Linens should always be washed separately from clothes and from each other. With the exception of an occasional bleach-safe towel thrown in to make a full load of whites, linens never mix with clothes. There are several reasons.
First, clothing and linens get different treatment in the washer and dryer. Second, linens, especially towels, tend to leave more lint behind, which will end up on other items. Third, linens, especially sheets, tend to get tangled with smaller and oddly shaped items (like clothes with sleeves, elastic, drawstrings), making the wash and dry cycles less efficient, and causing more wear on each item. Fourth, linens and towels, and especially kitchen linens have very different dirt than clothes do. Thus, you should have bath linen loads, bed linens loads, and kitchen linen loads.
Bath linens: You should have a place for towels to hang in the bathroom. If you do, you will be able to get more than a single use out of towels and wash clothes. You can use a towel bar or pegs, but either way, towels should be used several times before tossing them in the wash -- if they dry out completely between uses. For sanitation it's nice to have a towel for each person, but I don't think there is anything wrong with little people (under age 5) sharing a bath towel. We have a rack like this in the master bath, which allows for space to stack clean towels on top, and we also have a homemade wooden peg rack over the master tub and in the children's bathroom which can handle more towels. These pegs are also nice for hanging small items like tights and underclothing that can be hand-washed in the bathroom. They are simple to make -- just a 1 x 4 and some wooden pegs, painted with a latex paint to protect the wood from dampness.
Top a rack with a shelf, like this one over my master tub, and you have additional storage space. At least twice a week, even if you reuse towels, you need to run a load of towels, unless it's just you, your spouse and couple of tiny people. If you only wash bath linens once a week make certain that you hang them to dry completely before tossing them into the hamper, or you'll have musty laundry when you do wash it. We'll talk about method later when we talk about washing and drying.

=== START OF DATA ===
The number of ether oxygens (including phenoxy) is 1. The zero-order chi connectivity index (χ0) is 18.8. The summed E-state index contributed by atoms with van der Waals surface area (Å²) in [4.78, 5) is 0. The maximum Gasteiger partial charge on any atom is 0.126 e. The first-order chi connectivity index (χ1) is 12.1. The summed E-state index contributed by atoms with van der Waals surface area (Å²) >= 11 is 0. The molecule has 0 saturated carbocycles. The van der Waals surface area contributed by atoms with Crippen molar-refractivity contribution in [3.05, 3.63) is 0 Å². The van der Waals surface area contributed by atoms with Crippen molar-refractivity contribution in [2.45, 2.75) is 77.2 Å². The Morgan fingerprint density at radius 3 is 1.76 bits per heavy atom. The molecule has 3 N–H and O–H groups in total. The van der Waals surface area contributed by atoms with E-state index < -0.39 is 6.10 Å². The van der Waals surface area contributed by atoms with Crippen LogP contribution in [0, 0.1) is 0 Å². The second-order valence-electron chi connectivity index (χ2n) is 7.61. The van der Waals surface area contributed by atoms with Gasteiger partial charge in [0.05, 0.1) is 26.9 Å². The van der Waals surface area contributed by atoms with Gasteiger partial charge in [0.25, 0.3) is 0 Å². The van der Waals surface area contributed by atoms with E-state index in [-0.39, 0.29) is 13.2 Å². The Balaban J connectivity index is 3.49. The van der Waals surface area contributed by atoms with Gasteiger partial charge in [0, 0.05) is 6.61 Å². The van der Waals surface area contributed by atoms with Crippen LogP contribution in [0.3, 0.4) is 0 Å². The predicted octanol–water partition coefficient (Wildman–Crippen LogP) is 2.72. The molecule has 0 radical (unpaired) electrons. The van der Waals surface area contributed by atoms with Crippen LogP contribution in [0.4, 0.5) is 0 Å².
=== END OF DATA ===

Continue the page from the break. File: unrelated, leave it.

Bed linens: Bed linens, I do believe, are sorely under-washed by most folks. I garner this information by talking to people who are generally surprised to find out that I wash every sheet every week (I don't tell people this fact voluntarily, but sometimes, especially with girlfriends, it just comes up). We people (in general) spend a lot of time between our sheets -- 8 hours a night on a good night. If we wore and didn't wash our jammies for 56 hours, they would stink wouldn't they? Yes, so do sheets. Not stinky like sweaty, work-out stinky, but even sleeping bodies have a smell, and so do sleeping heads of hair. I don't know for certain, but I think this phenomenon of not washing sheets regularly has developed in the last few decades. I know that my mother washed our sheets every week and so did her mother before her (and she didn't even have a washing machine). Yes, we bathe more often that folks did back then, and my children and I even bathe at night before we get between the sheets, but still, bodies do smell. Lest you think my family is particularly stinky, I promise you we aren't. At least I don't think we are. ;-) Besides, who doesn't love slipping between clean sheets and laying one's head on a sweet, clean pillowcase? Do it for your people. You love them.
Kitchen linens: Kitchen linens are washed only with other kitchen linens. Remember what I said about dirt washing out of clothes and landing on other clothes? Well, you don't want your kitchen dirt and your body dirt mixing. I don't even think I need to say another thing about that. Do I? Keep a hamper in your kitchen or at the very least a lovely drying rack so that you're not tossing wet towels and wash cloths into a corner or down the basement steps. Yuck. I have a hamper like this and I just hang the linens until they are dry and then toss them in. Dinner napkins, tablecloths, wash cloths and towels all go in the same load. You will treat them all the same in the washer and dryer. The only exception is some delicate lace napkins or tablecloths you want to take greater care with, but I have nothing delicate that I actually use. Twice a week you want to run a load of table linens. If you have a large family and you use cloth napkins (which I highly recommend) you may need to do it three times a week or stock up on napkins. We usually only use cloth napkins at dinner time, but families who use cloth napkins at every meal should consider a method of reusing throughout the day like my friend, Jennie. Again, we'll discuss the actual washing and drying method of linens later.
To be continued...
"Clothes make the man. Naked people have little or no influence on society." -- Mark Twain